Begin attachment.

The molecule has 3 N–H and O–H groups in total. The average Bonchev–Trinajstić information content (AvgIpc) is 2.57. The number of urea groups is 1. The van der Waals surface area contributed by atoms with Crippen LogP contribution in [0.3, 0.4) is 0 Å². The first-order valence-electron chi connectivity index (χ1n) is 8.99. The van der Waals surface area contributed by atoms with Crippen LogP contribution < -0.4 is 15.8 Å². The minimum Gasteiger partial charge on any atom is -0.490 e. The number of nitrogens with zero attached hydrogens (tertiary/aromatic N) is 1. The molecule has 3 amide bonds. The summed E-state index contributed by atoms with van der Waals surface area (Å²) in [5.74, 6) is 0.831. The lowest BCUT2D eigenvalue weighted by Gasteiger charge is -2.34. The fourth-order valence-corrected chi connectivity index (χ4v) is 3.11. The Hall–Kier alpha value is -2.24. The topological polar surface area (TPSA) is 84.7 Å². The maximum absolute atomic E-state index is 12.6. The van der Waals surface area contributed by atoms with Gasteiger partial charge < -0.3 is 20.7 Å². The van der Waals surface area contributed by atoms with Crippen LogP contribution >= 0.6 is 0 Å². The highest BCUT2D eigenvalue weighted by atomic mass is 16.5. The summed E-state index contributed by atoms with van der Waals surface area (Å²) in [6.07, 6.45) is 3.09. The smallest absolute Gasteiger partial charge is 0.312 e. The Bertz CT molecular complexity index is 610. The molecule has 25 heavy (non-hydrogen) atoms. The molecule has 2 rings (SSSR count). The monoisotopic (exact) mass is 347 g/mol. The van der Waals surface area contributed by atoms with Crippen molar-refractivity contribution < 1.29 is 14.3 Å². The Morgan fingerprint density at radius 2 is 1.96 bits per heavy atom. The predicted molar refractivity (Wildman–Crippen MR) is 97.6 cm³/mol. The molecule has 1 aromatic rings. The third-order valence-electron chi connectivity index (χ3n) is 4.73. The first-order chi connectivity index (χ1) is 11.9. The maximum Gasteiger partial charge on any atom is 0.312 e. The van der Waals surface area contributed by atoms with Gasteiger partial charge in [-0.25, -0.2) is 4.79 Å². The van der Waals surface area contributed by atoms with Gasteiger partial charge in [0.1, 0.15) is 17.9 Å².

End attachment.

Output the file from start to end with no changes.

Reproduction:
The molecule has 3 N–H and O–H groups in total. The average Bonchev–Trinajstić information content (AvgIpc) is 2.57. The number of urea groups is 1. The van der Waals surface area contributed by atoms with Crippen LogP contribution in [0.3, 0.4) is 0 Å². The first-order valence-electron chi connectivity index (χ1n) is 8.99. The van der Waals surface area contributed by atoms with Crippen LogP contribution < -0.4 is 15.8 Å². The minimum Gasteiger partial charge on any atom is -0.490 e. The number of nitrogens with zero attached hydrogens (tertiary/aromatic N) is 1. The molecule has 3 amide bonds. The summed E-state index contributed by atoms with van der Waals surface area (Å²) in [5.74, 6) is 0.831. The lowest BCUT2D eigenvalue weighted by Gasteiger charge is -2.34. The fourth-order valence-corrected chi connectivity index (χ4v) is 3.11. The Hall–Kier alpha value is -2.24. The topological polar surface area (TPSA) is 84.7 Å². The maximum absolute atomic E-state index is 12.6. The van der Waals surface area contributed by atoms with Gasteiger partial charge < -0.3 is 20.7 Å². The van der Waals surface area contributed by atoms with Crippen LogP contribution >= 0.6 is 0 Å². The highest BCUT2D eigenvalue weighted by atomic mass is 16.5. The summed E-state index contributed by atoms with van der Waals surface area (Å²) in [6.07, 6.45) is 3.09. The smallest absolute Gasteiger partial charge is 0.312 e. The Bertz CT molecular complexity index is 610. The molecule has 25 heavy (non-hydrogen) atoms. The molecule has 2 rings (SSSR count). The monoisotopic (exact) mass is 347 g/mol. The van der Waals surface area contributed by atoms with Crippen molar-refractivity contribution < 1.29 is 14.3 Å². The Morgan fingerprint density at radius 2 is 1.96 bits per heavy atom. The predicted molar refractivity (Wildman–Crippen MR) is 97.6 cm³/mol. The molecule has 1 aromatic rings. The third-order valence-electron chi connectivity index (χ3n) is 4.73. The first-order chi connectivity index (χ1) is 11.9. The maximum Gasteiger partial charge on any atom is 0.312 e. The van der Waals surface area contributed by atoms with Gasteiger partial charge in [-0.25, -0.2) is 4.79 Å². The van der Waals surface area contributed by atoms with Gasteiger partial charge in [0.1, 0.15) is 17.9 Å².